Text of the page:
Sometimes [Leonard Mead] would walk for hours and miles and return only at midnight to his house. And on his way he would see the cottages and homes with their dark windows, and it was not unequal to walking through a graveyard where only the faintest glimmers of firefly light appeared in flickers behind the windows. Sudden gray phantoms seemed to manifest upon inner room walls where a curtain was still undrawn against the night, or there were whisperings and murmurs where a window in a tomblike building was still open…. In ten years of walking by night or day, for thousands of miles, he had never met another person walking, not once in all that time. --Ray Bradbury, “The Pedestrian”
A few weeks ago, I was walking—it’s my mode of transportation, my method of getting from one place to another—past Loyola High School, where a friend of mine teaches students to drive. As I walked by, he and a couple of students happened to be in the Driver’s Ed car, getting ready to pull out of the parking lot; seeing me walk by, my friend asked the student driver to honk the horn to get my attention. The student complied, and then turned to my friend and asked, “Why is he walking?” My friend was momentarily nonplussed by the question: why, indeed, would anyone be out walking?
Antonia Malchik lives in, and grew up in, Montana, but that is the least of many reasons to recommend her wonderful article “The End of Walking”. To begin with, she reminds us of our bipedal nature and ancestry:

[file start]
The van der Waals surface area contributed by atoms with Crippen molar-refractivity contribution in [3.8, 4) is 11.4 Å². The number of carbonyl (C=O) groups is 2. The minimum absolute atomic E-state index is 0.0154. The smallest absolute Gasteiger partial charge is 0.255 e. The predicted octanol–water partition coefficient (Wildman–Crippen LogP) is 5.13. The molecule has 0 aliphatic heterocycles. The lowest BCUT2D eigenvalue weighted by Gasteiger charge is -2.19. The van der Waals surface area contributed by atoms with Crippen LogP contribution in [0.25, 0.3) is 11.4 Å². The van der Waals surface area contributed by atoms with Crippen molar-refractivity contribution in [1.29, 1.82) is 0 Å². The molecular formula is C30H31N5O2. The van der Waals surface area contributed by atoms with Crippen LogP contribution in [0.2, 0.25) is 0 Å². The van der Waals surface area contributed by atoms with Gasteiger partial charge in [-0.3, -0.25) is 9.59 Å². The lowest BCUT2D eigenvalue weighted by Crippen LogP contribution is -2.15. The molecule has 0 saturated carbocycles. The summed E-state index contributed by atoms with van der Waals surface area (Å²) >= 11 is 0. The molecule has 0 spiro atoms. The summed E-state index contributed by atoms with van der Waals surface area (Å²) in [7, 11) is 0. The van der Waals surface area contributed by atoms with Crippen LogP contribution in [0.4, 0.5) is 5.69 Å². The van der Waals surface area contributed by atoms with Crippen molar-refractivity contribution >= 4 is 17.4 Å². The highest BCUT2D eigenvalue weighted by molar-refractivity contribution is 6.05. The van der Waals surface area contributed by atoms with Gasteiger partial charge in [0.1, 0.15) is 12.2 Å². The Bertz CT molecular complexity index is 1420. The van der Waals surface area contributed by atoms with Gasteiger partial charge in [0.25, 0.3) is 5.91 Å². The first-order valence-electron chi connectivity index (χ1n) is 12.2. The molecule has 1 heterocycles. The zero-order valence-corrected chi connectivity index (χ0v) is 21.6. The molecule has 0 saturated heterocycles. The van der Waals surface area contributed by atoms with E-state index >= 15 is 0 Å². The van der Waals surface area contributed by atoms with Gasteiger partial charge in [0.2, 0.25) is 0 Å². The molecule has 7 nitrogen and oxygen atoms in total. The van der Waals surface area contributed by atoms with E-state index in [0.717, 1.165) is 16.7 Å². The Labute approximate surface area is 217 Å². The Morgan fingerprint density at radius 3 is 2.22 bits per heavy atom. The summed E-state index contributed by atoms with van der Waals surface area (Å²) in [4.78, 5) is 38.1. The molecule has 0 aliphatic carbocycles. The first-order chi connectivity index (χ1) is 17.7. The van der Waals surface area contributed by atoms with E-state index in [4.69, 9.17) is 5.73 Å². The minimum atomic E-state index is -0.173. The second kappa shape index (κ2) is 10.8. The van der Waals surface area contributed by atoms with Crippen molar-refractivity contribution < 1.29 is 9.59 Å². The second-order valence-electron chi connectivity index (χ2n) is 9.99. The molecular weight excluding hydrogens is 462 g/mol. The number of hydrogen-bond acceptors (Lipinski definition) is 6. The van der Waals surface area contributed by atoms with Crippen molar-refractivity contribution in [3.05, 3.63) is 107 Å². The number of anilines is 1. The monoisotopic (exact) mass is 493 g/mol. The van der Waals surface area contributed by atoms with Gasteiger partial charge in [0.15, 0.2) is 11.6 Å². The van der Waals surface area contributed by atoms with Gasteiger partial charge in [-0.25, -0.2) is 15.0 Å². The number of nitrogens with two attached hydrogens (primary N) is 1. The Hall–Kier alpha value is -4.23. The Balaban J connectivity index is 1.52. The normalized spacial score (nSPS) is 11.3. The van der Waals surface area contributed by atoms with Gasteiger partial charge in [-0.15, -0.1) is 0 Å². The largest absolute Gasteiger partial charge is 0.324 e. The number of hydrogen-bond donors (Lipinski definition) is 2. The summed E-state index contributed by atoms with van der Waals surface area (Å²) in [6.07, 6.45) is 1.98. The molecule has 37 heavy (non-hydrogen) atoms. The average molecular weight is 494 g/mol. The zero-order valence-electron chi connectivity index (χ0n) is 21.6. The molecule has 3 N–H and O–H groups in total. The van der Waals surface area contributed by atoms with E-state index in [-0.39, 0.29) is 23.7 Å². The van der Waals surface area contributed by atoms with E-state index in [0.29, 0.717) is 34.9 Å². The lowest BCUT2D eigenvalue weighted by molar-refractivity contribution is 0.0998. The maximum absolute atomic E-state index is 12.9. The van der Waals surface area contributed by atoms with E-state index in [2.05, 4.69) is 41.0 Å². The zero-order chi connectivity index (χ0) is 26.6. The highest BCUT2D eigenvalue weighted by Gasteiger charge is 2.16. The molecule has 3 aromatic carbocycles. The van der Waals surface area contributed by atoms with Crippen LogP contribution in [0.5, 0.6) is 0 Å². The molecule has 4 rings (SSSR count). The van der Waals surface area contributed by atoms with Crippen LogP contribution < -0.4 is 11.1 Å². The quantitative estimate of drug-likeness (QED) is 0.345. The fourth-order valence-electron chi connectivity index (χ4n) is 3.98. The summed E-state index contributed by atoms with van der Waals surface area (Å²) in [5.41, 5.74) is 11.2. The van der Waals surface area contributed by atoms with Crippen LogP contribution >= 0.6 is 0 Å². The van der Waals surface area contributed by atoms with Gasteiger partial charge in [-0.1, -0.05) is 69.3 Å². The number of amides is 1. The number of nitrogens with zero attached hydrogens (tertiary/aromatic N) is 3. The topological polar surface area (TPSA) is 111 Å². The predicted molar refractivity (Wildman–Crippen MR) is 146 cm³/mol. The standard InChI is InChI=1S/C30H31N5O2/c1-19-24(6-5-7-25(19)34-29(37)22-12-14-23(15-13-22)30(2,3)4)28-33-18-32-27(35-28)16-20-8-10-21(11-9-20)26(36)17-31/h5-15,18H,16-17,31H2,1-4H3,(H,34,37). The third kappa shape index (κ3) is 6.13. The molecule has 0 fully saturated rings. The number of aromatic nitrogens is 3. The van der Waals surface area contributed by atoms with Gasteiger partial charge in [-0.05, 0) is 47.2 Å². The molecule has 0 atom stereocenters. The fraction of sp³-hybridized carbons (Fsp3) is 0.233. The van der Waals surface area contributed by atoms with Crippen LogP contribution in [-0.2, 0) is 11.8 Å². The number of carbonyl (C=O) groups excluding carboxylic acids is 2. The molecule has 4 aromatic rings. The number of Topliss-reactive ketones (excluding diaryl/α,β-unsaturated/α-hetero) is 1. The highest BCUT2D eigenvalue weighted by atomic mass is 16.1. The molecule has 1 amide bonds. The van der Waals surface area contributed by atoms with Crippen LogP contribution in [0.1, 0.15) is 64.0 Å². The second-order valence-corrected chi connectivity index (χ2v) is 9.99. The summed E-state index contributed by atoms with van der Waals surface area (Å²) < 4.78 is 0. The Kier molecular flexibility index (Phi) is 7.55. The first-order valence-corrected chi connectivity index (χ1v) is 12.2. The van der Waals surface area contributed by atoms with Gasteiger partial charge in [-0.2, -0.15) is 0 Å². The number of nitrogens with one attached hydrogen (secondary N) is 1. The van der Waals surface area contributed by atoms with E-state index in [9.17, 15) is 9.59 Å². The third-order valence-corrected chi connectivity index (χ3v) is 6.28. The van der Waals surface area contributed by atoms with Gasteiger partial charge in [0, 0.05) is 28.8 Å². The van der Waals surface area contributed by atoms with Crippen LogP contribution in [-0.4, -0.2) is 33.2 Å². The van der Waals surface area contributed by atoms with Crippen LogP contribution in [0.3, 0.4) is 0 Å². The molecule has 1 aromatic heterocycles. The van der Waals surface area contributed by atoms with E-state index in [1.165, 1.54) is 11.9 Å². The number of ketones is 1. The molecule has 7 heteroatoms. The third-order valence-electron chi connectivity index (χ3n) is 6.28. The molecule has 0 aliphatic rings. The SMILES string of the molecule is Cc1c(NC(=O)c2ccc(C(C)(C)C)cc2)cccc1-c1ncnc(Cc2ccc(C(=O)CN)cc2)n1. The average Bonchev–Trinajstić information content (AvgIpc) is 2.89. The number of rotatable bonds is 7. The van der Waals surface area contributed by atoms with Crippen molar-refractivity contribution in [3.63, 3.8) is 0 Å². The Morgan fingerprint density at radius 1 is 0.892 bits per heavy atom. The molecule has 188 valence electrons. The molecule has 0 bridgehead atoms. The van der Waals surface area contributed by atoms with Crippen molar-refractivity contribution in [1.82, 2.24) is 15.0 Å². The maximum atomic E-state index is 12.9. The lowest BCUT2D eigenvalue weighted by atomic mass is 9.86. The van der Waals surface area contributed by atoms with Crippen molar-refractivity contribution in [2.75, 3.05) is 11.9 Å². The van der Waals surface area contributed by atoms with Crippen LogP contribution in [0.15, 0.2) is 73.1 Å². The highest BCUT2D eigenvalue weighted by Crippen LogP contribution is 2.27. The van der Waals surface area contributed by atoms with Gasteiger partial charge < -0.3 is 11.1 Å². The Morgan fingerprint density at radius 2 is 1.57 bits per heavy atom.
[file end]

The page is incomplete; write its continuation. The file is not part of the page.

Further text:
There is nothing more human, more natural, more fundamental to our freedom, than transporting ourselves by foot…Human beings evolved to move at a pace of three miles an hour, breathing easily, hands free, seeking food and shade. We tread without thinking, toes pushing off from the soil, cheeks lifted to catch the air, dirt caking in our nostrils. Walking is the first legacy of our post-ape genes, the trait that makes us most human: H. sapiens came only afterH. erectus. We walked, and began our intellectual toddle toward the Anthropocene.
Ms. Malchik also emphasizes that the simple act of walking is good for our health:
Our most basic access to health comes from walking. Walking for just 30 minutes five days a week has been shown to have a significant impact on everything from obesity to depression and colon cancer. A normal day’s errands would easily take more than 30 minutes on foot. When we get around by driving instead we’re liable to become overweight, insular, edgy. In his book The Story of the Human Body, the evolutionary biologist Daniel E Lieberman dissects the widespread chronic health problems that he thinks are linked to sitting for long periods, including in cars: muscle atrophy, lower-back pain, cardiovascular disease, diabetes. ‘We are inadequately adapted to being too physically idle, too well fed, too comfortable,’ he says.
Moreover, walking allows us to experience the world (and to process its potentially overwhelming deluge of sensory data) at human speed and human scale:
Walking is a complex interconnection of cognitive processes and sensory inputs. The transfer of information from foot to brain, between the inner ear and visual reception, is mind-bogglingly difficult to calculate. Only the most recent neuroscience research is beginning to grasp the bidirectional link between cognitive and motor functions, and the role cardiovascular health plays in our mental wellbeing.
Whatever else modernity hath wrought, its wholesale abandonment of walking in favor of fossil-fueled combustion engine-powered automotive transport has been nothing short of tragic: